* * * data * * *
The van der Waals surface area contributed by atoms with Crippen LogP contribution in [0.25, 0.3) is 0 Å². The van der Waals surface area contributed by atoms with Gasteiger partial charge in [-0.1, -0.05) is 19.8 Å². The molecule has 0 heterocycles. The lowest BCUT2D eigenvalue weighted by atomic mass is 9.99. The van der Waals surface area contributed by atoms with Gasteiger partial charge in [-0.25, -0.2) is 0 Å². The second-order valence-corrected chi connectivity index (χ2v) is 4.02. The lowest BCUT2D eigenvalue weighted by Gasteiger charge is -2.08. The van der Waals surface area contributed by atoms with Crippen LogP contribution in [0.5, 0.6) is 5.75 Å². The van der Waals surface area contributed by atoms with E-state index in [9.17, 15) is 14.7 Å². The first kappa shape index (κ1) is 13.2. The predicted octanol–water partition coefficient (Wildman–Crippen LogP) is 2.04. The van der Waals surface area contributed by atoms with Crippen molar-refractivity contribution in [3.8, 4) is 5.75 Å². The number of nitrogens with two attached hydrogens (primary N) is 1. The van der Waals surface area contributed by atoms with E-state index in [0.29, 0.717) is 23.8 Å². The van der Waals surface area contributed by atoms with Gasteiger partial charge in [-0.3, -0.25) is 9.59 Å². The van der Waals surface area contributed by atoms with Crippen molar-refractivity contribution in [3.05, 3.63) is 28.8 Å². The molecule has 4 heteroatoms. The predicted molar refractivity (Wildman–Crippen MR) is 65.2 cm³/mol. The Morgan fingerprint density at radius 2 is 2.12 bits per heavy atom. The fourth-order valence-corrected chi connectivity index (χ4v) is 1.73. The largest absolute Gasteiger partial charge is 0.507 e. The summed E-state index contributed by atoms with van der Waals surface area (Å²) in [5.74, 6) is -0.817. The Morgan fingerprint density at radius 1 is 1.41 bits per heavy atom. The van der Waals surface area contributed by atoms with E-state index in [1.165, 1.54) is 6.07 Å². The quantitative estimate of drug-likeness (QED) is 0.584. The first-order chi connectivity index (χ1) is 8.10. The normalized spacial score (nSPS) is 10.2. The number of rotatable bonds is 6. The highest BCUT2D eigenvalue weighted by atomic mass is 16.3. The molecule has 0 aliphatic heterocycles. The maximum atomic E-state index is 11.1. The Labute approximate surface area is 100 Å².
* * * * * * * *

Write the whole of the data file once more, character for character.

The van der Waals surface area contributed by atoms with Crippen LogP contribution in [0.25, 0.3) is 0 Å². The van der Waals surface area contributed by atoms with Gasteiger partial charge in [-0.1, -0.05) is 19.8 Å². The molecule has 0 heterocycles. The lowest BCUT2D eigenvalue weighted by atomic mass is 9.99. The van der Waals surface area contributed by atoms with Gasteiger partial charge in [-0.25, -0.2) is 0 Å². The second-order valence-corrected chi connectivity index (χ2v) is 4.02. The lowest BCUT2D eigenvalue weighted by Gasteiger charge is -2.08. The van der Waals surface area contributed by atoms with Crippen LogP contribution in [0.5, 0.6) is 5.75 Å². The van der Waals surface area contributed by atoms with E-state index in [9.17, 15) is 14.7 Å². The first kappa shape index (κ1) is 13.2. The predicted octanol–water partition coefficient (Wildman–Crippen LogP) is 2.04. The van der Waals surface area contributed by atoms with Crippen molar-refractivity contribution in [3.8, 4) is 5.75 Å². The number of nitrogens with two attached hydrogens (primary N) is 1. The van der Waals surface area contributed by atoms with E-state index in [0.29, 0.717) is 23.8 Å². The van der Waals surface area contributed by atoms with Gasteiger partial charge in [-0.3, -0.25) is 9.59 Å². The van der Waals surface area contributed by atoms with Crippen molar-refractivity contribution in [3.05, 3.63) is 28.8 Å². The molecule has 4 heteroatoms. The predicted molar refractivity (Wildman–Crippen MR) is 65.2 cm³/mol. The Morgan fingerprint density at radius 2 is 2.12 bits per heavy atom. The fourth-order valence-corrected chi connectivity index (χ4v) is 1.73. The largest absolute Gasteiger partial charge is 0.507 e. The summed E-state index contributed by atoms with van der Waals surface area (Å²) in [5.74, 6) is -0.817. The Morgan fingerprint density at radius 1 is 1.41 bits per heavy atom. The van der Waals surface area contributed by atoms with E-state index in [1.165, 1.54) is 6.07 Å². The quantitative estimate of drug-likeness (QED) is 0.584. The first-order chi connectivity index (χ1) is 8.10. The normalized spacial score (nSPS) is 10.2. The number of rotatable bonds is 6. The highest BCUT2D eigenvalue weighted by atomic mass is 16.3. The molecule has 0 aliphatic heterocycles. The maximum atomic E-state index is 11.1. The Labute approximate surface area is 100 Å².